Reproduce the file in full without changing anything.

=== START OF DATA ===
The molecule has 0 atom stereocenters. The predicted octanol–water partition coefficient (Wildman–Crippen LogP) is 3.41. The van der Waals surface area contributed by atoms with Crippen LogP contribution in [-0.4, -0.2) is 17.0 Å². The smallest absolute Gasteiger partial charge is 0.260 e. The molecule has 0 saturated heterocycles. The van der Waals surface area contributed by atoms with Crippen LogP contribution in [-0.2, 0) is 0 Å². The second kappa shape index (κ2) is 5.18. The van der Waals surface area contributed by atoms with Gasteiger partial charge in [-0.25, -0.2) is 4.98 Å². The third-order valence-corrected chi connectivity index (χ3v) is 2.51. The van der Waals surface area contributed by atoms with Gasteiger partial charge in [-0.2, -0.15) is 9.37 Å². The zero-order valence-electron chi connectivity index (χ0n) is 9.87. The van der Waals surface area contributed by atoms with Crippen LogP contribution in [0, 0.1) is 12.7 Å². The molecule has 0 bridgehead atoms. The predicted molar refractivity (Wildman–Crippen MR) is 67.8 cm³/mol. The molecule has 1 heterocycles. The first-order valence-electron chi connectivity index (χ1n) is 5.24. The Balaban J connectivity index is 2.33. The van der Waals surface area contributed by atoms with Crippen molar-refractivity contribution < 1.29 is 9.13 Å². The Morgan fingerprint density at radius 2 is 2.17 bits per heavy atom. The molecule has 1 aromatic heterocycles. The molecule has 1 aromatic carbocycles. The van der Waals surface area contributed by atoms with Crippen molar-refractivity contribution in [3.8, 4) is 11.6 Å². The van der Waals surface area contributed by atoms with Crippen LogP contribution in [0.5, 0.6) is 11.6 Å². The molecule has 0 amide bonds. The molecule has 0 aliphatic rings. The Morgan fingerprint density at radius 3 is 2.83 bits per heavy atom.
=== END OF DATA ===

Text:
The molecule has 0 atom stereocenters. The predicted octanol–water partition coefficient (Wildman–Crippen LogP) is 3.41. The van der Waals surface area contributed by atoms with Crippen LogP contribution in [-0.4, -0.2) is 17.0 Å². The smallest absolute Gasteiger partial charge is 0.260 e. The molecule has 0 saturated heterocycles. The van der Waals surface area contributed by atoms with Crippen LogP contribution in [-0.2, 0) is 0 Å². The second kappa shape index (κ2) is 5.18. The van der Waals surface area contributed by atoms with Gasteiger partial charge in [-0.25, -0.2) is 4.98 Å². The third-order valence-corrected chi connectivity index (χ3v) is 2.51. The van der Waals surface area contributed by atoms with Gasteiger partial charge in [-0.2, -0.15) is 9.37 Å². The zero-order valence-electron chi connectivity index (χ0n) is 9.87. The van der Waals surface area contributed by atoms with Crippen LogP contribution in [0, 0.1) is 12.7 Å². The molecule has 0 bridgehead atoms. The predicted molar refractivity (Wildman–Crippen MR) is 67.8 cm³/mol. The molecule has 1 heterocycles. The first-order valence-electron chi connectivity index (χ1n) is 5.24. The Balaban J connectivity index is 2.33. The van der Waals surface area contributed by atoms with Crippen molar-refractivity contribution < 1.29 is 9.13 Å². The Morgan fingerprint density at radius 2 is 2.17 bits per heavy atom. The molecule has 1 aromatic heterocycles. The molecule has 1 aromatic carbocycles. The van der Waals surface area contributed by atoms with Crippen molar-refractivity contribution in [3.8, 4) is 11.6 Å². The van der Waals surface area contributed by atoms with Crippen LogP contribution in [0.5, 0.6) is 11.6 Å². The molecule has 0 amide bonds. The molecule has 0 aliphatic rings. The Morgan fingerprint density at radius 3 is 2.83 bits per heavy atom.